The Family Law Subcommittee of the Legislative Council was formed in March 2021 and has debated issues related to the interest of children after divorce, such as parental authority, adoption and the distribution of property. While it has met dozens of times before, the group’s August meeting garnered significant attention in Japan because of proposed changes to Article 818 in Japan’s Civil Code.
The Meiji government introduced Japan’s first Civil Code in 1898, granting parental authority exclusively to fathers regardless of marital status. Tokyo’s post-war government removed the patriarchal requirement in 1947 with Article 818, which states that custody is granted to only one parent after a divorce.
But this offered few remedies for children who lacked regular contact with their parents or faced issues related to child support payments. Policymakers sought to rectify this in 2012 with an amendment to Article 766(1) of the Civil Code, stating that the child’s interests must be given the highest priority in the consideration of these issues.
But it appears this change has done little to help Japanese children. For example, according to a national survey of single-parent households by the Japanese Ministry of Health, Labour and Welfare in 2022, only 30.1 per cent of children living with their mothers saw their fathers regularly and just 28.1 per cent received child support.
Today there is growing social concern in Japan for the welfare of children living in divorced households. Starting in August 2022, when the family law subcommittee released an interim draft for public comment, the ruling Liberal Democratic Party was concerned about the lack of clarity on the key principles of family law reform.
A key point of disagreement between subcommittee members was how or whether to grant shared custody after a divorce. Some insisted there was real risk in doing so, arguing that compulsory arrangements are likely to be harmful to mothers and children. Others were unconvinced, leading the subcommittee to present two different options in an earlier proposal — allowing parents to choose either sole or joint parental authority.
Public comments were sought between December 2022 and February 2023 based on the second interim draft. The August 2023 outline for custodial reform is as follows — in cases of divorce by mutual consent, which accounts for approximately 90 per cent of divorces in Japan, couples can choose between joint or sole custody.
When two parents cannot agree on an arrangement, Japan’s Family Court can adjudicate. This same court receives and handles the legal proceedings for the divorce as well.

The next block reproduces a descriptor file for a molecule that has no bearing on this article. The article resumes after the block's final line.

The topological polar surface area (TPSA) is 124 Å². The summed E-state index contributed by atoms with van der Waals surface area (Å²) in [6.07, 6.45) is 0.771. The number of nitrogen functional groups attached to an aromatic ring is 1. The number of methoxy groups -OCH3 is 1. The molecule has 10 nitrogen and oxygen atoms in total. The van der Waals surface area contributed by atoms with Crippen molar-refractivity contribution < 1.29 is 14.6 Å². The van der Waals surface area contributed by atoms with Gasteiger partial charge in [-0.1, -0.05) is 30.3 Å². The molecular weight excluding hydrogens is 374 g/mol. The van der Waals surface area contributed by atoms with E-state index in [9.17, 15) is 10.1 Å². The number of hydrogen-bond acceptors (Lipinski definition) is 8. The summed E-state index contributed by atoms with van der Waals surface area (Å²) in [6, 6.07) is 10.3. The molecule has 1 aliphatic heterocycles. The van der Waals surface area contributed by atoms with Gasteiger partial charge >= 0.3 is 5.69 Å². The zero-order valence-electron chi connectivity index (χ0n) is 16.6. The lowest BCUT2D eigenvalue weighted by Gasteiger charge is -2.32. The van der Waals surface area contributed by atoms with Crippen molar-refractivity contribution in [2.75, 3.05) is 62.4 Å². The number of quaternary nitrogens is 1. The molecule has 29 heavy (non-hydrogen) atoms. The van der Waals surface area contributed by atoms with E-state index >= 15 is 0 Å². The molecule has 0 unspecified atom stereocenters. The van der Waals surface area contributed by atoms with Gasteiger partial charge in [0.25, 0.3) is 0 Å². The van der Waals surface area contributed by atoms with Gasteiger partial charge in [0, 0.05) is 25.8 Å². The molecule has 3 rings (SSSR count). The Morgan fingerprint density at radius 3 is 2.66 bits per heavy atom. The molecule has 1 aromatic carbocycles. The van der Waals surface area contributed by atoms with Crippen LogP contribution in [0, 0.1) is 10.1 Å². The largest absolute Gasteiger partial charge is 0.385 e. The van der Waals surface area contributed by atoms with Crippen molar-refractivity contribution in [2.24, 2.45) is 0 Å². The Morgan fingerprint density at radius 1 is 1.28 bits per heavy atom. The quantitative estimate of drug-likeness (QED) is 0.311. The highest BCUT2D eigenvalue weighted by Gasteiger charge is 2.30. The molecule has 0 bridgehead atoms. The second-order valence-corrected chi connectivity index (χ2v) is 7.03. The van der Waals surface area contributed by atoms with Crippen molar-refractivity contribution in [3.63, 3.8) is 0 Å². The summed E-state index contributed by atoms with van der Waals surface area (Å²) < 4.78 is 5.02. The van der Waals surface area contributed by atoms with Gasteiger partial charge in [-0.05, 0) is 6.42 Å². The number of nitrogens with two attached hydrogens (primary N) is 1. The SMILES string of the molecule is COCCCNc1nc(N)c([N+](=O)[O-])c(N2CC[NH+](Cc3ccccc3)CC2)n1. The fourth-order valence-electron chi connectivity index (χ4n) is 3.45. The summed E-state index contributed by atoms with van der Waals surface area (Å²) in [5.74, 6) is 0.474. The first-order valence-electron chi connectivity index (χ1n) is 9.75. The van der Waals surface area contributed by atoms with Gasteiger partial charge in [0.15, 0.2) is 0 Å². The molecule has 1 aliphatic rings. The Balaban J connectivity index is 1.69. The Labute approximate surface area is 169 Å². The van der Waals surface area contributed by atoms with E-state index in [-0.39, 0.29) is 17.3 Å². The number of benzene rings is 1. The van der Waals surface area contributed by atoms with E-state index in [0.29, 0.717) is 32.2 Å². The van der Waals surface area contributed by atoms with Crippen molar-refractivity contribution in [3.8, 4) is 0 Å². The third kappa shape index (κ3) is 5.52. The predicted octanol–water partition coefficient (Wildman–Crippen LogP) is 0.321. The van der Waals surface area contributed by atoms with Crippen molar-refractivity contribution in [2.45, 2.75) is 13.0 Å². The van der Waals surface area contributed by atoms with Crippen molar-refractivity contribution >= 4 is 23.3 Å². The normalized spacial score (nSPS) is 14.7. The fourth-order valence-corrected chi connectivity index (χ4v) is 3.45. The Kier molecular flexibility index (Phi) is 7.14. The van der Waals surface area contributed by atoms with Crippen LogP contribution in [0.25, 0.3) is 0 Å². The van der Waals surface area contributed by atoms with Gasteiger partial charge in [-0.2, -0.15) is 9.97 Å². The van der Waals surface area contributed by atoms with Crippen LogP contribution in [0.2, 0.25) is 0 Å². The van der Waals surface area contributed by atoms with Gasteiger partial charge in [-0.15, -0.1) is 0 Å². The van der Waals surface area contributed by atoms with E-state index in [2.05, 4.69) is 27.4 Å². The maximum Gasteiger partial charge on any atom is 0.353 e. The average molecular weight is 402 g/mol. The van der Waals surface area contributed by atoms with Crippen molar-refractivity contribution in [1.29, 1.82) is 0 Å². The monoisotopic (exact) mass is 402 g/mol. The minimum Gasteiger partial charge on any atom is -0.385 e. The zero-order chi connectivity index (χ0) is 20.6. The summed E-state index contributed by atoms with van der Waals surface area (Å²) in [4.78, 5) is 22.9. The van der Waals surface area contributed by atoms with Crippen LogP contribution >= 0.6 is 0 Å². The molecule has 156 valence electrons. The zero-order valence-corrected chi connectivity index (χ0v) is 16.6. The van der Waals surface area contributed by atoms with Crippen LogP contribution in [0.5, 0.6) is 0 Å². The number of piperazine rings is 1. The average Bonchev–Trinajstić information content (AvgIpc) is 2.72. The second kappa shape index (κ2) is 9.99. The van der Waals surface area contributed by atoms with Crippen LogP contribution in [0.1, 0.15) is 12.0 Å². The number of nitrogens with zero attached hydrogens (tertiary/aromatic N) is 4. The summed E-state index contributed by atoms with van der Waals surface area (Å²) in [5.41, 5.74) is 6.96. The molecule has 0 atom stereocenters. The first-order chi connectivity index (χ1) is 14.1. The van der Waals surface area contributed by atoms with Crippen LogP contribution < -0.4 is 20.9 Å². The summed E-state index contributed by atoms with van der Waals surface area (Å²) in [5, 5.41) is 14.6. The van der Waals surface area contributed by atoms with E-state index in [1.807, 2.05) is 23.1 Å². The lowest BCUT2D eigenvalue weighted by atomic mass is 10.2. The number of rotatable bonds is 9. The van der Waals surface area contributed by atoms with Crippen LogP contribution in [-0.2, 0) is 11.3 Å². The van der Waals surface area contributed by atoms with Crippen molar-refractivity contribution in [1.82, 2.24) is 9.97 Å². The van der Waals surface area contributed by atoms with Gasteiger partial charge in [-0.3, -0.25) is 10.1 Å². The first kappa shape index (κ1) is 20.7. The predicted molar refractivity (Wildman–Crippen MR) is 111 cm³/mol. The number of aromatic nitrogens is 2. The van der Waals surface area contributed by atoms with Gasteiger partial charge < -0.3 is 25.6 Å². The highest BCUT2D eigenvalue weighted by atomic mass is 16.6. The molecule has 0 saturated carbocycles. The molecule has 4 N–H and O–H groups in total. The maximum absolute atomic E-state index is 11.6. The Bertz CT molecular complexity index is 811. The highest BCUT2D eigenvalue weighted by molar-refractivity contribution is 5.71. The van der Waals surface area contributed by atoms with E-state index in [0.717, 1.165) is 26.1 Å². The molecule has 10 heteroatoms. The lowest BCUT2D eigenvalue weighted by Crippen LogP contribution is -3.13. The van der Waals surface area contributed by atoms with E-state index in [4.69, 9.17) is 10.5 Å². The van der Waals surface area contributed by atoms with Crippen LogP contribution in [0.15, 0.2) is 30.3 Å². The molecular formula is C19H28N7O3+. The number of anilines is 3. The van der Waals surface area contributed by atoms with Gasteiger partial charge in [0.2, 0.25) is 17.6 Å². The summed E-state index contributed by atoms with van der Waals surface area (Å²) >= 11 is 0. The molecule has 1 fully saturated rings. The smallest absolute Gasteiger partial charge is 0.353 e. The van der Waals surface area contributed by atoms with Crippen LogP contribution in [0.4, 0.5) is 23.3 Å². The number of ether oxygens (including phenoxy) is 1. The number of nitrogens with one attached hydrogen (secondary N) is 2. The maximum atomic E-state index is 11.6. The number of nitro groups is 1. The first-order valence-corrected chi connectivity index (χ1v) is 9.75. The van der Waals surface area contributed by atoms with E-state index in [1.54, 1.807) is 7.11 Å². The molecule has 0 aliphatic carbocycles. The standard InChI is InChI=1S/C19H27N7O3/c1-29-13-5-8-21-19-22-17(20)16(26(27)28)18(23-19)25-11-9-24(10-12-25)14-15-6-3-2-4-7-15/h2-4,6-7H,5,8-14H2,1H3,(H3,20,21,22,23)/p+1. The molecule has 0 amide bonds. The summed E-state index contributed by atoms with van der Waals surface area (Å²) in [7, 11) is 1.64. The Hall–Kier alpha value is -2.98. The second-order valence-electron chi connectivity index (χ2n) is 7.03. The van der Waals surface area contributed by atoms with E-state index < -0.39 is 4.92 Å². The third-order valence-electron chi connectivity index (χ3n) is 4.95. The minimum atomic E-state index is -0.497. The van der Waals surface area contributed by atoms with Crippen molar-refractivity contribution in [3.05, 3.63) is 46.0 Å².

The proposal reflects a desire to update the Civil Code to enshrine legal protections for a child or children’s best interest after divorce while encouraging parents to reach an acceptable co-parenting arrangement rather than an extensive legal fight.
The latest subcommittee proposal also clarifies new rules for parental visitation and child support, allowing for a broader scope of acceptable conditions under which one or more parents may fulfil these requirements. This is intended to deal with the lack of any means to facilitate agreed visitations and the high rate of neglect of child support payments, suggesting both need to be legally reviewed in the future.
This issue extends beyond the scope of Japanese families and reflects a contemporary challenge for the Japanese Civil Code as it grapples with the legacy of normative family ideals. A more effective code should emphasise the interests of children in changing parent–child relationships due to remarriage or a new life with stepfamilies, as well as cross-border families.
Growing social debate on the merits of legal reform towards these ends suggests growing awareness from Japanese policymakers and the public alike that specific legal norms must be linked to broader and more effective policies.
The family law subcommittee and its proposed changes to custody, visitation and child support signal a recognition of changing family dynamics. While no reforms have been codified into law yet, they have triggered a broader conversation about the evolving needs and challenges families, and especially children, face in Japan.
Takeshi Hamano is Professor of Sociology at the University of Kitakyushu.